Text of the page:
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I began this as a comment on Toshinou Kyouko's answer, and it's sort of a supplement to that answer.

US companies, in general, have become a lot more averse to producing dubs. In the days of Geneon (2003–2007), almost everything that came out had a dub. That is no longer the case; lots of shows come out with no dub, and it seems that, as Toshinou-san mentioned, any show that isn't going to make the sales doesn't get one. Shoujo anime typically doesn't sell that well in the US; only a small fraction of all the shoujo produced even comes out here. (Shoujo manga used to sell well, in the age of Geneon, which was also the age of Tokyopop.)

Why don't companies want to produce dubs? The economics of anime has changed pretty drastically. In the Geneon days, you bought anime as a series of DVD releases, usually six or seven of them, for about $30 each. That works out to about $180 to own a complete series, but the companies also sold a lot of individual copies of the first few discs. (If you think that's bad, the original release of Eva was on 13 VHS tapes, each with two episodes, and you had to pick whether to buy the dub tapes or the sub tapes.)

Legal streaming sites changed that. Whether you intend to buy the DVDs or not, it makes sense to watch it for free online so you know you're getting a good value. Everyone stopped paying $60 just to watch the first five or six episodes of a series to find out if it was good or not. DVD releases now are usually in box sets that contain 13 episodes. The US distributors have to assume that everyone who buys the DVDs has already seen the series online, which drastically limits the market for most shows. Also, US distributors today have seen Geneon and ADV fold because they spent too much money on fancy dub scripts and pop-up notes for shows that turned out to be unpopular. For shows like, well, about 80% of what I watch, producing a dub is a losing proposition.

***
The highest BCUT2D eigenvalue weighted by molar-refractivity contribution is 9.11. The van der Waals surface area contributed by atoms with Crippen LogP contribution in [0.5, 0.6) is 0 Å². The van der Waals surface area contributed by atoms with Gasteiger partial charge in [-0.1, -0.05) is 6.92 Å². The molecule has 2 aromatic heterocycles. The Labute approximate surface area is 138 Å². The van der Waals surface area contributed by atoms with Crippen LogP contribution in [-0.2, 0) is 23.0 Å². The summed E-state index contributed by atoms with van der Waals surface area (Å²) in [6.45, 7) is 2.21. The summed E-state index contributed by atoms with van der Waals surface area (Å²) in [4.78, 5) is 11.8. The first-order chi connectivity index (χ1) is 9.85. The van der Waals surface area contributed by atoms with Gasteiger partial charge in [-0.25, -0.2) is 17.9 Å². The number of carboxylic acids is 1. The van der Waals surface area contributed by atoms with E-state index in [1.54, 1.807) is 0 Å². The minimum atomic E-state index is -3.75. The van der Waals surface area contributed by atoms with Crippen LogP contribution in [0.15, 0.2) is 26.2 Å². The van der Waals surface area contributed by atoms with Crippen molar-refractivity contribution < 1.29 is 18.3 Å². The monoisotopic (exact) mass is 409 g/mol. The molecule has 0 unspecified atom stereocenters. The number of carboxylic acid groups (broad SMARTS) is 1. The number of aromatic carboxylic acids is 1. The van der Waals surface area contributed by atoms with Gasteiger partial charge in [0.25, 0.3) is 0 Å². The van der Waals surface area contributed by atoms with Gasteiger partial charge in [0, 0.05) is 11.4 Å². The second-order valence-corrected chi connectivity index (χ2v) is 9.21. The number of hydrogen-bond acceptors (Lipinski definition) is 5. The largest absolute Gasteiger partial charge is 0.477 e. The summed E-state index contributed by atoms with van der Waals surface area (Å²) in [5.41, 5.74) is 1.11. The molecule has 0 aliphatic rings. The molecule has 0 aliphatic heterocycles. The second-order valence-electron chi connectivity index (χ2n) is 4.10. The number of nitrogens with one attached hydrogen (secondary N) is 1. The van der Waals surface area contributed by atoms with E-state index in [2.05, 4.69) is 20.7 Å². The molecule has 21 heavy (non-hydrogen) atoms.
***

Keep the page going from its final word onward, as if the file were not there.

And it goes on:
I also believe dubs became less popular because the TV market for anime dried up. In the mid-2000s, TV networks were hooking up left and right with anime distributors. Cartoon Network was working with Viz and Funimation; Encore was carrying titles for ADV and Media Blasters; Geneon worked with TechTV (later G4) and even had a deal with MTV that resulted in a disastrous run of Heat Guy J. As far as I can tell, no one except Cartoon Network is carrying anime anymore, and they've scaled back quite a bit. The networks have also been hit by the Internet, and they've figured out that they can produce their own anime-like content, such as Avatar: The Last Airbender, and have full control over it, instead of having to work out some weird limited-term licensing deal with a US distributor who already has a weird limited-term licensing deal with a Japanese distributor.

Producing a dub is much more expensive than producing a subtitled translation; that's why you see lots of fansubs, but very few fandubs. That's also why streaming sites such as Crunchyroll don't produce their own dubs. And since anime is still fairly low-profile in the US, for a lot of shows, it just doesn't make sense to spend that money.